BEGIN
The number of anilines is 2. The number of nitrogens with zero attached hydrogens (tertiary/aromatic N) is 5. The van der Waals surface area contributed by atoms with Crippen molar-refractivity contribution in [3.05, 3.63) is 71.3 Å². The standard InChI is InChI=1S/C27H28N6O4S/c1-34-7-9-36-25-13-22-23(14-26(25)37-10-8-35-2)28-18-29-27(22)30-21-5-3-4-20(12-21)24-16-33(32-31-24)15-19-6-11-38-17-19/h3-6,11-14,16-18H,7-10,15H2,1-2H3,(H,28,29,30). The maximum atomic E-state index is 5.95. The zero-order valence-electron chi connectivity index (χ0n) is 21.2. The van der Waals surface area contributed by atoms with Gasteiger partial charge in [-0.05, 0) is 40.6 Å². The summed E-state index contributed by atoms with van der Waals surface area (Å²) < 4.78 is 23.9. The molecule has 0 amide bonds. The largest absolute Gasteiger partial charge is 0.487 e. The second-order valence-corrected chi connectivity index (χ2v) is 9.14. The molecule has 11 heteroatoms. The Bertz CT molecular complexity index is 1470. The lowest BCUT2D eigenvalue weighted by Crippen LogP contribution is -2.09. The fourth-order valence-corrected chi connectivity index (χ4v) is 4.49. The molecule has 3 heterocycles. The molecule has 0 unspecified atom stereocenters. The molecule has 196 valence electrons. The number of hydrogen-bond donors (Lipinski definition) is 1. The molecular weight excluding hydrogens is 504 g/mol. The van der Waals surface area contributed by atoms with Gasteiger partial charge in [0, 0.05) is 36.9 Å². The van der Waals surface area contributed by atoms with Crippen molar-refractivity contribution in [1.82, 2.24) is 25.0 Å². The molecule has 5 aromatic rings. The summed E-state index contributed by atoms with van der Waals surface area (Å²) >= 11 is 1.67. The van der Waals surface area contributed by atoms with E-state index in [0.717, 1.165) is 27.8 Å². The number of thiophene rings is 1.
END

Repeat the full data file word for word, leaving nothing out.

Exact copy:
The number of anilines is 2. The number of nitrogens with zero attached hydrogens (tertiary/aromatic N) is 5. The van der Waals surface area contributed by atoms with Crippen molar-refractivity contribution in [3.05, 3.63) is 71.3 Å². The standard InChI is InChI=1S/C27H28N6O4S/c1-34-7-9-36-25-13-22-23(14-26(25)37-10-8-35-2)28-18-29-27(22)30-21-5-3-4-20(12-21)24-16-33(32-31-24)15-19-6-11-38-17-19/h3-6,11-14,16-18H,7-10,15H2,1-2H3,(H,28,29,30). The maximum atomic E-state index is 5.95. The zero-order valence-electron chi connectivity index (χ0n) is 21.2. The van der Waals surface area contributed by atoms with Gasteiger partial charge in [-0.05, 0) is 40.6 Å². The summed E-state index contributed by atoms with van der Waals surface area (Å²) < 4.78 is 23.9. The molecule has 0 amide bonds. The largest absolute Gasteiger partial charge is 0.487 e. The second-order valence-corrected chi connectivity index (χ2v) is 9.14. The molecule has 11 heteroatoms. The Bertz CT molecular complexity index is 1470. The lowest BCUT2D eigenvalue weighted by Crippen LogP contribution is -2.09. The fourth-order valence-corrected chi connectivity index (χ4v) is 4.49. The molecule has 3 heterocycles. The molecule has 0 unspecified atom stereocenters. The molecule has 196 valence electrons. The number of hydrogen-bond donors (Lipinski definition) is 1. The molecular weight excluding hydrogens is 504 g/mol. The van der Waals surface area contributed by atoms with Gasteiger partial charge in [0, 0.05) is 36.9 Å². The van der Waals surface area contributed by atoms with Crippen molar-refractivity contribution in [1.82, 2.24) is 25.0 Å². The molecule has 5 aromatic rings. The summed E-state index contributed by atoms with van der Waals surface area (Å²) >= 11 is 1.67. The van der Waals surface area contributed by atoms with E-state index in [0.717, 1.165) is 27.8 Å². The number of thiophene rings is 1.